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What is Bat Lag and what is the easiest way to teach it?

The last time I posted an Instructional Blog on Hitting (the Three Tee Drill), I got lots of terrific comments. Check out my newest post at on Bat Lag, and let me know what you think!

Views: 2022

Comment by Ralph Dickenson on November 30, 2009 at 8:36pm
bat lag happens when the hitter swings from the ground up using the lower half to deliver the bat towards the ball. The objective of the hitter is to hold the bat angle until the lower half throws it to the ball. If the hitter is able to hold the bat and shoulder angles into rotation the swing will happen with sequence feet, hips and hands. Proper sequence does not assure bat lag but it certainly is a good start. Bat lag occurs when the hitter is almost fully rotated with the hips open but the bat is still behind the body waiting to be delivered last. Bat lag is part of increased bat quicknee, spped and increased power
Comment by Kirk Quasebarth on November 30, 2009 at 8:40pm
What drills do you have your hitters repetively do in order to acheive understanding and mastery of hitting the inside of the ball. Do you do anything different as you teach older players? (high school... college)?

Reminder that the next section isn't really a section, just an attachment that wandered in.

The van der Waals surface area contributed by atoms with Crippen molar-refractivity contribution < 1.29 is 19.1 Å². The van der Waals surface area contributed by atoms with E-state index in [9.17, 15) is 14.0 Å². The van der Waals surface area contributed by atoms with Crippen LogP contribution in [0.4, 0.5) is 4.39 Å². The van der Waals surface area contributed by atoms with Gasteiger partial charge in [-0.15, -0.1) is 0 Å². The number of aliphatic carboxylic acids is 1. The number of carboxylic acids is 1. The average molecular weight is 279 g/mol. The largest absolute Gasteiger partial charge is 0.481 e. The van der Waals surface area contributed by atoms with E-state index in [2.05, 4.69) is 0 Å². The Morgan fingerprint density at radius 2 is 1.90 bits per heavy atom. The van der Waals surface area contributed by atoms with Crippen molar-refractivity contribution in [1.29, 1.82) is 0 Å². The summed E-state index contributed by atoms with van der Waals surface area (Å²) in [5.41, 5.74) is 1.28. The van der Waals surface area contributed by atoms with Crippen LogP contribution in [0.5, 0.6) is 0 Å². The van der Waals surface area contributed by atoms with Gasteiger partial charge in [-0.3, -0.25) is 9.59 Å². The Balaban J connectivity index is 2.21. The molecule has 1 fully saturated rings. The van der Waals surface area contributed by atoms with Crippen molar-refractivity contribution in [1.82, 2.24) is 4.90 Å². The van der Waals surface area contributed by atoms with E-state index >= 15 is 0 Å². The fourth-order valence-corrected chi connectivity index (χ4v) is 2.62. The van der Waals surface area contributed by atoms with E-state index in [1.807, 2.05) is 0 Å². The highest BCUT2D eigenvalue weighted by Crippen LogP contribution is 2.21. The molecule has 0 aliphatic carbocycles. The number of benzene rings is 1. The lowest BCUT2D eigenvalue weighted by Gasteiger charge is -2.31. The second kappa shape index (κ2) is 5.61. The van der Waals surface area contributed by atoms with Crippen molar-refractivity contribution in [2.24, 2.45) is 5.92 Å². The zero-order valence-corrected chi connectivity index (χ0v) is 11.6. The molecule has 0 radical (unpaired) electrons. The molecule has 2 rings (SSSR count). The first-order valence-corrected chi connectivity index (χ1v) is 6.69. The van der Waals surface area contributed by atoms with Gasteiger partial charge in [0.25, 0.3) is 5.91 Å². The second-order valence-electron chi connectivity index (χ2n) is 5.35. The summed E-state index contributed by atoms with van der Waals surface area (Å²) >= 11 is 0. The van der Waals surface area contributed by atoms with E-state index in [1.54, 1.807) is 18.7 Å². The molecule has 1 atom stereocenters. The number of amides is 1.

Comment by Chance Reynolds on December 1, 2009 at 1:10pm
I addressed your question today in my blog. ( Please check it out when you have a second. Take care.
Best of luck to you in Baseball and in life,
Chance Reynolds
Comment by Jay Mahn on December 2, 2009 at 1:32pm
Good points. I helped a kid out last year with this very same thing. Didn't know it was referred to as Bat Lag. To me it was just poor technique and mechanics. After getting his arms up and away from his body(No easy task)
we dropped a weight in bat size and length(he was using a 35/34 dropped him to 34/33) now his timing and bat speed have increased to go along with increased contact. He fancied himself a Power hitter but is now spraying the field with Liners and finding the gap quite a bit. Tough thing to do changing the mind set once a person gets lucky with a few golf swings. It's doable though. Good post.
Comment by Eugene J Bleecker II on December 2, 2009 at 1:54pm
Bat lag is created by a hitter keeping his hands "inside the ball". A great drill to use to get your hitters keeping their hands inside the ball better is "The Fence Drill". Have the player stand in front of a fence and place the knob of the bat at the belt buckle projecting the barrel outward. Have the player walk into the fence until the end cap of the bat is touching the edge of the fence. This may seem close but your player will have no choice but to keep their hands inside the ball to complete the swing. Make sure they are not swinging at an extreme angle downward just to avoid the fence. Have them gain the understanding of a short swing by taking the knob forward from the load/launch position creating "bat lag". The knob will move forward while the barrel will stay behind and then as the hands come forward the barrel will come forward. This will create somewhat of a whiplike effect. I learned and used this drill as a player from one of the finest Baseball Academies in the country in NYIT Baseball Academy. I have been giving private instruction for 8 years now and it is a fantastic drill!!!


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